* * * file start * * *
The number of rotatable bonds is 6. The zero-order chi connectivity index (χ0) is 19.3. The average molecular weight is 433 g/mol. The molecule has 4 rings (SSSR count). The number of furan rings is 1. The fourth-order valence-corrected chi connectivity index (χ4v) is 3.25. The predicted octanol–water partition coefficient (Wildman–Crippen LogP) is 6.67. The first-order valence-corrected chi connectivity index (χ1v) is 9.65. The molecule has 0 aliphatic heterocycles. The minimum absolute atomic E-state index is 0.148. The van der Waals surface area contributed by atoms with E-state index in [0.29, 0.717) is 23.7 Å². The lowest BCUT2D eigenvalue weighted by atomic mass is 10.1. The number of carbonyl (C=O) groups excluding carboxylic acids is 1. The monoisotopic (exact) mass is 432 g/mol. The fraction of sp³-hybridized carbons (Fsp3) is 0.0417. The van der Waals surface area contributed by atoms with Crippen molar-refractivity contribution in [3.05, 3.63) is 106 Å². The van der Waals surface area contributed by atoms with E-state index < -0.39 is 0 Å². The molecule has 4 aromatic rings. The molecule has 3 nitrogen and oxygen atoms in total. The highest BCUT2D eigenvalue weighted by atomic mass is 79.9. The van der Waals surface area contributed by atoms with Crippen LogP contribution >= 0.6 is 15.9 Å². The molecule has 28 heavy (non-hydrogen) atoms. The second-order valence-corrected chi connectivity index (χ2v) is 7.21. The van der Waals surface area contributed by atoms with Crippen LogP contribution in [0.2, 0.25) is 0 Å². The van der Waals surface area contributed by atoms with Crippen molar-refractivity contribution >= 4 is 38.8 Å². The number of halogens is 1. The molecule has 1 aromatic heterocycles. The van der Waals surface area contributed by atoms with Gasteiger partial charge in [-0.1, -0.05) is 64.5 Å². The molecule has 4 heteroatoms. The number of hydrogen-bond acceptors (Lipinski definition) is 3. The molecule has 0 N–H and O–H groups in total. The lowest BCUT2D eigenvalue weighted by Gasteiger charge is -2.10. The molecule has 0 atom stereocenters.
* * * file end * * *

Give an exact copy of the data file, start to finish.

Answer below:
The number of rotatable bonds is 6. The zero-order chi connectivity index (χ0) is 19.3. The average molecular weight is 433 g/mol. The molecule has 4 rings (SSSR count). The number of furan rings is 1. The fourth-order valence-corrected chi connectivity index (χ4v) is 3.25. The predicted octanol–water partition coefficient (Wildman–Crippen LogP) is 6.67. The first-order valence-corrected chi connectivity index (χ1v) is 9.65. The molecule has 0 aliphatic heterocycles. The minimum absolute atomic E-state index is 0.148. The van der Waals surface area contributed by atoms with E-state index in [0.29, 0.717) is 23.7 Å². The lowest BCUT2D eigenvalue weighted by atomic mass is 10.1. The number of carbonyl (C=O) groups excluding carboxylic acids is 1. The monoisotopic (exact) mass is 432 g/mol. The fraction of sp³-hybridized carbons (Fsp3) is 0.0417. The van der Waals surface area contributed by atoms with Crippen molar-refractivity contribution in [3.05, 3.63) is 106 Å². The van der Waals surface area contributed by atoms with E-state index < -0.39 is 0 Å². The molecule has 4 aromatic rings. The molecule has 3 nitrogen and oxygen atoms in total. The highest BCUT2D eigenvalue weighted by atomic mass is 79.9. The van der Waals surface area contributed by atoms with Crippen LogP contribution >= 0.6 is 15.9 Å². The molecule has 28 heavy (non-hydrogen) atoms. The second-order valence-corrected chi connectivity index (χ2v) is 7.21. The van der Waals surface area contributed by atoms with Crippen LogP contribution in [0.2, 0.25) is 0 Å². The van der Waals surface area contributed by atoms with Crippen molar-refractivity contribution >= 4 is 38.8 Å². The number of halogens is 1. The molecule has 1 aromatic heterocycles. The van der Waals surface area contributed by atoms with Gasteiger partial charge in [-0.1, -0.05) is 64.5 Å². The molecule has 4 heteroatoms. The number of hydrogen-bond acceptors (Lipinski definition) is 3. The molecule has 0 N–H and O–H groups in total. The lowest BCUT2D eigenvalue weighted by Gasteiger charge is -2.10. The molecule has 0 atom stereocenters.